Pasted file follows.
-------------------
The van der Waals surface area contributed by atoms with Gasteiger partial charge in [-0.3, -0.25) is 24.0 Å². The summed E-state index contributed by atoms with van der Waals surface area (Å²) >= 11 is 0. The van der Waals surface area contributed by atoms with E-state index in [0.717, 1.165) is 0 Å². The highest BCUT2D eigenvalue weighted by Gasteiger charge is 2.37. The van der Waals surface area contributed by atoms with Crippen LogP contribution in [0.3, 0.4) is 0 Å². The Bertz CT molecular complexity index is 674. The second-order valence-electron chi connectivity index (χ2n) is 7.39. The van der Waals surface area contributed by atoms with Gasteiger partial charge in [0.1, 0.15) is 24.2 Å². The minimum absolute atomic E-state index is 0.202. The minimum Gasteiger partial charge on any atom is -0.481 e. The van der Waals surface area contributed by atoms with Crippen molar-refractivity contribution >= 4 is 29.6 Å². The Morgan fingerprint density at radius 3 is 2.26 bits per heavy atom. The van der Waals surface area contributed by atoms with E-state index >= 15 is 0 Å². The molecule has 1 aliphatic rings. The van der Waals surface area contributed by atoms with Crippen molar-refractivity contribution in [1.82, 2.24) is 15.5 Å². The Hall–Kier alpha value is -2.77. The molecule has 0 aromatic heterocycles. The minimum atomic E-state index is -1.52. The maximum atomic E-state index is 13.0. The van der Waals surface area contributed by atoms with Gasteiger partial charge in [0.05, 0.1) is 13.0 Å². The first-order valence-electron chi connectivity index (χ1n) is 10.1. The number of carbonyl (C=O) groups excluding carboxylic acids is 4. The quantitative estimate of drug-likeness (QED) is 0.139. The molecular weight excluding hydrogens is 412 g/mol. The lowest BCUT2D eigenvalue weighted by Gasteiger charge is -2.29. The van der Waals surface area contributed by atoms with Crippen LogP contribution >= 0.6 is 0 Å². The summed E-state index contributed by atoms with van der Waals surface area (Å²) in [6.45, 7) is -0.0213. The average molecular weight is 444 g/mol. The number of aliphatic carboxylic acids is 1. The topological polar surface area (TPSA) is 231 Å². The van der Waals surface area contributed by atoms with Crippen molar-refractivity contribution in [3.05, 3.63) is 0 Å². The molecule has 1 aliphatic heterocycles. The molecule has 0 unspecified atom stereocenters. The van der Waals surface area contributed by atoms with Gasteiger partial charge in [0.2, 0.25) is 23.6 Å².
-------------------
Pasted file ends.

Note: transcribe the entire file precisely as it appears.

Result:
The van der Waals surface area contributed by atoms with Gasteiger partial charge in [-0.3, -0.25) is 24.0 Å². The summed E-state index contributed by atoms with van der Waals surface area (Å²) >= 11 is 0. The van der Waals surface area contributed by atoms with E-state index in [0.717, 1.165) is 0 Å². The highest BCUT2D eigenvalue weighted by Gasteiger charge is 2.37. The van der Waals surface area contributed by atoms with Crippen LogP contribution in [0.3, 0.4) is 0 Å². The Bertz CT molecular complexity index is 674. The second-order valence-electron chi connectivity index (χ2n) is 7.39. The van der Waals surface area contributed by atoms with Gasteiger partial charge in [0.1, 0.15) is 24.2 Å². The minimum absolute atomic E-state index is 0.202. The minimum Gasteiger partial charge on any atom is -0.481 e. The van der Waals surface area contributed by atoms with Crippen molar-refractivity contribution >= 4 is 29.6 Å². The Morgan fingerprint density at radius 3 is 2.26 bits per heavy atom. The van der Waals surface area contributed by atoms with E-state index >= 15 is 0 Å². The molecule has 1 aliphatic rings. The van der Waals surface area contributed by atoms with Crippen molar-refractivity contribution in [1.82, 2.24) is 15.5 Å². The Hall–Kier alpha value is -2.77. The molecule has 0 aromatic heterocycles. The minimum atomic E-state index is -1.52. The maximum atomic E-state index is 13.0. The van der Waals surface area contributed by atoms with Gasteiger partial charge in [0.05, 0.1) is 13.0 Å². The first-order valence-electron chi connectivity index (χ1n) is 10.1. The number of carbonyl (C=O) groups excluding carboxylic acids is 4. The quantitative estimate of drug-likeness (QED) is 0.139. The molecular weight excluding hydrogens is 412 g/mol. The lowest BCUT2D eigenvalue weighted by Gasteiger charge is -2.29. The van der Waals surface area contributed by atoms with Crippen LogP contribution >= 0.6 is 0 Å². The summed E-state index contributed by atoms with van der Waals surface area (Å²) in [6.45, 7) is -0.0213. The average molecular weight is 444 g/mol. The number of aliphatic carboxylic acids is 1. The topological polar surface area (TPSA) is 231 Å². The van der Waals surface area contributed by atoms with Crippen molar-refractivity contribution in [3.05, 3.63) is 0 Å². The molecule has 1 aliphatic heterocycles. The molecule has 0 unspecified atom stereocenters. The van der Waals surface area contributed by atoms with Gasteiger partial charge in [0.2, 0.25) is 23.6 Å².